The Dangers of a Slow Vaccine Rollout
By Karen Joynt Maddox, MD, MPH
January 15, 2021
Karen Joynt Maddox is a cardiologist and co-director of the Center for Health Economics and Policy at Washington University in St. Louis. Her research interests include improving the measurement of physician, hospital and health system quality.
“The challenges of vaccine development do not end once an effective vaccine is identified.”
This sentiment has become abundantly clear to anyone who has followed the U.S. vaccine rollout over the last several weeks. According to Bloomberg’s Vaccine Tracker, around 11 million doses have been given so far. That’s well short of the Trump administration’s initially-announced goal of vaccinating 20 million Americans by the end of 2020, and even further short of the estimated 70-80% of Americans who will need to receive vaccines to achieve herd immunity and stop this virus.
The opening quote comes from a fascinating November 2020 paper published in Health Affairs by A. David Paltiel, Jason L. Schwartz, Amy Zheng, and future CDC Director Rochelle P. Walensky. The authors used standard epidemiologic modeling tools to simulate how different levels of epidemic severity (the amount of disease circulating in the community), vaccine efficacy (how well the vaccine protects people from the virus), and speed and completeness of vaccine implementation (how many and how quickly people will be vaccinated) would impact our ultimate control of this deadly disease.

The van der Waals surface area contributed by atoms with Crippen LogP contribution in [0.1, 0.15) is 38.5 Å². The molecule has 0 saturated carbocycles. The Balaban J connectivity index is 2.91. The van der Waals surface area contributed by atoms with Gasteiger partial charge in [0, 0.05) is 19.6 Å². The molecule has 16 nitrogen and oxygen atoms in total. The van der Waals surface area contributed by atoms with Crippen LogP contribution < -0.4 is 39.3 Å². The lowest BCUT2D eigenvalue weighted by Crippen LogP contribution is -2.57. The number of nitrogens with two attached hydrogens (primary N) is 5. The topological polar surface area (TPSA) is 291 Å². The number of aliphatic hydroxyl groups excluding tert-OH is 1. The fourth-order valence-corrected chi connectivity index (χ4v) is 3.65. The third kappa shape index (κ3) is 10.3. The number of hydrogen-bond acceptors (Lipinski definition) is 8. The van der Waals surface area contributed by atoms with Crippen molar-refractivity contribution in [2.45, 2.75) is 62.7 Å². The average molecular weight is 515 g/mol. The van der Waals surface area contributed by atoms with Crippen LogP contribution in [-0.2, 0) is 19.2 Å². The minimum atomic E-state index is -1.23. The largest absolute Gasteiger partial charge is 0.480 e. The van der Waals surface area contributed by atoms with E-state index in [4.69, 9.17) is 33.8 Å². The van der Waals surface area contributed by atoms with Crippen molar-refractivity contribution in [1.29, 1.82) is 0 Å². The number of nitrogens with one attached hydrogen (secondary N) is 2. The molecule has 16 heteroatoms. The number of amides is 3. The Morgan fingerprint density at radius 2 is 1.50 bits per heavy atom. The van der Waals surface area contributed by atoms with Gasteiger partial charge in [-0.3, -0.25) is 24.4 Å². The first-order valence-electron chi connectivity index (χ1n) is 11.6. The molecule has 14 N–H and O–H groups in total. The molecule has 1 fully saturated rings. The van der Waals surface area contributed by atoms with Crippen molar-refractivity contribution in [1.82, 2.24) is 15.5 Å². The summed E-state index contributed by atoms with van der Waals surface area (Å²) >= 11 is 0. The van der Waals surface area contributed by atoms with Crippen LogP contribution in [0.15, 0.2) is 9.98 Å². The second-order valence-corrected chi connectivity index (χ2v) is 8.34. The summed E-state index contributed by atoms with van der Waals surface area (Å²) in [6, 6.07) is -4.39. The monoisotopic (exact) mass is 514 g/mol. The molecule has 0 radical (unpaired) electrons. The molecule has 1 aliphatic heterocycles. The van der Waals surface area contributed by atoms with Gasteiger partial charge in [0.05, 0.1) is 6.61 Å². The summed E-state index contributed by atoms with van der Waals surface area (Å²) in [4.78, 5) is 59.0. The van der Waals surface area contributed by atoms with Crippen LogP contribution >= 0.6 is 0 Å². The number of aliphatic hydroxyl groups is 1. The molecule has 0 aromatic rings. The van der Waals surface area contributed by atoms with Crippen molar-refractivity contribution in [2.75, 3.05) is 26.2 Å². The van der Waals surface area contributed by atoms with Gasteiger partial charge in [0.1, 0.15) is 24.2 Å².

Although the paper was published a few months ago, what the authors found could not be more timely. If rollout of a vaccine (the authors assumed 75% efficacy) were progressing at the speed many had hoped for – roughly 1% of the population per day – 58% of COVID infections could be averted at six months. At the speed the authors estimated as their “best guess,” 0.5% of the population per day (the peak speed of flu vaccination in a typical year), 35% of infections could be averted. And at roughly our current speed of vaccination (about 0.1% of the population per day), it will avert only 6% of infections in the first six months.
The authors’ calculations are complex, but their findings are intuitive: Think of the pandemic like a big fire. Having a powerful fire hose (highly effective vaccine) is great, but its usefulness depends a lot on how quickly the fire department can respond (speed of vaccine rollout). (H/t to The New York Times’ David Leonhardt for the fire hose analogy.)
This study underscores just how catastrophic a continued slow vaccine rollout will be and how important it is to not assume that a highly effective vaccine on its own will save us. Policymakers need to do whatever they can to speed up the process of getting vaccines into the arms of all those who want them, and we all need to redouble our efforts to limit the spread of the virus — so that the vaccine can be as effective as possible.